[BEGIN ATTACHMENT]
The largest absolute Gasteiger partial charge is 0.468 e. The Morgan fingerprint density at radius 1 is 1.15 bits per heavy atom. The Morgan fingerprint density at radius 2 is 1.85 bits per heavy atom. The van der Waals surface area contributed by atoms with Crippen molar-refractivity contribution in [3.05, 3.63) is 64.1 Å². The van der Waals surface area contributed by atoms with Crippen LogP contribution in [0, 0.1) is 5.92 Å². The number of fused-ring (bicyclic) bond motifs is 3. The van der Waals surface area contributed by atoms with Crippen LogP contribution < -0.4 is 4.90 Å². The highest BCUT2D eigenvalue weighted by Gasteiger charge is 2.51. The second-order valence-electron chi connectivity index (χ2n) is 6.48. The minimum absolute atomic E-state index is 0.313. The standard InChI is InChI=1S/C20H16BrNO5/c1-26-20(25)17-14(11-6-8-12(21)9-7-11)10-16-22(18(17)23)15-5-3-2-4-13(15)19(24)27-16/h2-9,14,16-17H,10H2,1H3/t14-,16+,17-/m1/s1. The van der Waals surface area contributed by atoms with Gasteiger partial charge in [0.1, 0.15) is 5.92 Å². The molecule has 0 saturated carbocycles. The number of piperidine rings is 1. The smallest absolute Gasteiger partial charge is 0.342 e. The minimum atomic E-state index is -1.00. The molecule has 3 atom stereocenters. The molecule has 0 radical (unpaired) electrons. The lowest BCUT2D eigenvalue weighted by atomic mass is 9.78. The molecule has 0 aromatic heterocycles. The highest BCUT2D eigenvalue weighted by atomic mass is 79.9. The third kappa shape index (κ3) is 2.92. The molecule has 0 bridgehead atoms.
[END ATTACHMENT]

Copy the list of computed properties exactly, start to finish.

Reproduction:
The largest absolute Gasteiger partial charge is 0.468 e. The Morgan fingerprint density at radius 1 is 1.15 bits per heavy atom. The Morgan fingerprint density at radius 2 is 1.85 bits per heavy atom. The van der Waals surface area contributed by atoms with Crippen molar-refractivity contribution in [3.05, 3.63) is 64.1 Å². The van der Waals surface area contributed by atoms with Crippen LogP contribution in [0, 0.1) is 5.92 Å². The number of fused-ring (bicyclic) bond motifs is 3. The van der Waals surface area contributed by atoms with Crippen LogP contribution < -0.4 is 4.90 Å². The highest BCUT2D eigenvalue weighted by Gasteiger charge is 2.51. The second-order valence-electron chi connectivity index (χ2n) is 6.48. The minimum absolute atomic E-state index is 0.313. The standard InChI is InChI=1S/C20H16BrNO5/c1-26-20(25)17-14(11-6-8-12(21)9-7-11)10-16-22(18(17)23)15-5-3-2-4-13(15)19(24)27-16/h2-9,14,16-17H,10H2,1H3/t14-,16+,17-/m1/s1. The van der Waals surface area contributed by atoms with Gasteiger partial charge in [0.1, 0.15) is 5.92 Å². The molecule has 0 saturated carbocycles. The number of piperidine rings is 1. The smallest absolute Gasteiger partial charge is 0.342 e. The minimum atomic E-state index is -1.00. The molecule has 3 atom stereocenters. The molecule has 0 radical (unpaired) electrons. The lowest BCUT2D eigenvalue weighted by atomic mass is 9.78. The molecule has 0 aromatic heterocycles. The highest BCUT2D eigenvalue weighted by atomic mass is 79.9. The third kappa shape index (κ3) is 2.92. The molecule has 0 bridgehead atoms.